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'difficult situation' Phil Hogan paid a ‘very heavy price’ for Golfgate fiasco, says Mairead McGuinness

Ireland’s European Commissioner Mairead McGuinness says her predecessor Phil Hogan's resignation was ‘a complicated situation’

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European Commissioner Mairead McGuinness with her predecessor Phil Hogan. Photo: Gareth Chaney/Collins

European Commissioner Mairead McGuinness with her predecessor Phil Hogan. Photo: Gareth Chaney/Collins

European Commissioner Mairead McGuinness with her predecessor Phil Hogan. Photo: Gareth Chaney/Collins

Ireland’s European Commissioner Mairead McGuinness says her predecessor Phil Hogan paid a “very heavy price” for the Golfgate controversy.

Mr Hogan broke his silence on his enforced resignation from his European role in an interview with the Irish Independent last weekend.

In the article published last Saturday, Mr Hogan claimed that “most fair-minded people” thought what happened was “disproportionate”.

His successor as EU Commissioner, Ms McGuinness, was asked about Mr Hogan’s remarks, and replied: “It is a complicated situation.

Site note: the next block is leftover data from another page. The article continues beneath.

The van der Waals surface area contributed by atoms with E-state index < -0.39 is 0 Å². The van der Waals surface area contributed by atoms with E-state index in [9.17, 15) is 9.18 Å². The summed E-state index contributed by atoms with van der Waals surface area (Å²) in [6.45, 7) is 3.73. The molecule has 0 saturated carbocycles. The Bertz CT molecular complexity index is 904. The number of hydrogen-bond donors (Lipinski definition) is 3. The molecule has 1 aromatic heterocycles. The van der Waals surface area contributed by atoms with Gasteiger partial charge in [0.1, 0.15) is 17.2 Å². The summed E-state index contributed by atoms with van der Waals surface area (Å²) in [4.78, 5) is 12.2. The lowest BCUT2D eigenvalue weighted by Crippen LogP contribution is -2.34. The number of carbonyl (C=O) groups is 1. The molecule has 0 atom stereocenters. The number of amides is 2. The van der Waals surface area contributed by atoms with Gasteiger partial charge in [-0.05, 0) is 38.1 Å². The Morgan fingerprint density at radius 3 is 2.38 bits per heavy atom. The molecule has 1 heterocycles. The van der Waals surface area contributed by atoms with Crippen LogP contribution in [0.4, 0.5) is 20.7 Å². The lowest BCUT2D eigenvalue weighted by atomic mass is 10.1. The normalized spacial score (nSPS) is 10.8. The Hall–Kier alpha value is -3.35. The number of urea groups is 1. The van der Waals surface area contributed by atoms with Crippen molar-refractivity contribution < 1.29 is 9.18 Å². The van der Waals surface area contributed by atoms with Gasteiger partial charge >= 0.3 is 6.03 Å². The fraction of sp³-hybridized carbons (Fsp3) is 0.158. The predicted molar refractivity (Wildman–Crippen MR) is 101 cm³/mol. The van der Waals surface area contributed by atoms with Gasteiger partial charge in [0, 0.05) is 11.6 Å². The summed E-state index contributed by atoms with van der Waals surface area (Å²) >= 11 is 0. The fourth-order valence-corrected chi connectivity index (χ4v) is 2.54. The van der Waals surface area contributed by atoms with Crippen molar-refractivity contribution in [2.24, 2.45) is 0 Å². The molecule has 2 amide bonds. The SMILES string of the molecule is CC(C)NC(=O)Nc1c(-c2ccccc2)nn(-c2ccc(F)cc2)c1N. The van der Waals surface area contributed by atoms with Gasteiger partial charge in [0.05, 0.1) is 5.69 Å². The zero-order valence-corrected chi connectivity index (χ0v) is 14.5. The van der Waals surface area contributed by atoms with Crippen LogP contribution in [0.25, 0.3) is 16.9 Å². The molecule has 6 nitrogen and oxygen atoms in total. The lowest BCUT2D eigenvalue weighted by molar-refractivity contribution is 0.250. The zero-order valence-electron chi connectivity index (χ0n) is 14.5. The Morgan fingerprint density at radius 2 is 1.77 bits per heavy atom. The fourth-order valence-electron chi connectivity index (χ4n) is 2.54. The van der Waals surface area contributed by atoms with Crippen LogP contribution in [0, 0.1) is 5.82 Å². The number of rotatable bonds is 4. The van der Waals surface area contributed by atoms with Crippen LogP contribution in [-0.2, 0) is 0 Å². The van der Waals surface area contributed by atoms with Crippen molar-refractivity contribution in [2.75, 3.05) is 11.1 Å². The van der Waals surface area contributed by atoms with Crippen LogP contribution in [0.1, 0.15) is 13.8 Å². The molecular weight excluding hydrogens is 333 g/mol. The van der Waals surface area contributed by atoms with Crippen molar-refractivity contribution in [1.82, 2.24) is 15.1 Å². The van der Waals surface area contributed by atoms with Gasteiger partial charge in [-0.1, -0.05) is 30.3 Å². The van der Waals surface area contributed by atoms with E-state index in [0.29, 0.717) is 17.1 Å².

“Phil Hogan was an excellent commissioner and it is true he paid a very heavy price for the events of August.”

But she said: “I wasn’t party to any of those discussions so there is no way for me to judge beyond that.”

She added: “I trust Commission President Ursula von der Leyen‘s handling of the situation.

“It was an impossibly difficult situation for everyone involved.”

Mr Hogan’s resignation came after days of controversy and political pressure in Dublin and Brussels about his attendance at the Oireachtas Golf Society outing and dinner which took place in Clifden, Co Galway.

There were related questions about his movements while on holiday in Ireland during a time of tightened Covid-19 restrictions.

He said that, unlike Supreme Court judge Séamus Woulfe, he did not get a fair hearing or an opportunity to put forward his side of the various issues involved.

He noted Mr Justice Woulfe kept his job.

“I think most fair-minded people thought what happened was disproportionate, and that has been [seen] by the due process that was given to Justice Séamus Woulfe and the report that was done by Susan Denham,” Mr Hogan insisted.

“It would have been nice if I had got some kind of due process. When that was given to Séamus Woulfe, you can see full details were able to emerge.”

The process of formally appointing Ms McGuinness to the European Commission to replace Mr Hogan was completed in October.

Ms McGuinness said: “Covid-19 continues to take a heavy toll on people’s well-being and it is part and parcel of being a public figure that one is held to account.”

She added: “Phil lost his job, as did a member of the cabinet [Dara Calleary], and I’m sure they regret all that happened.

“In the atmosphere and the public reaction, Commissioner Hogan acknowledged he had made mistakes and took a decision to resign, which I respect and which reflects well on him.”

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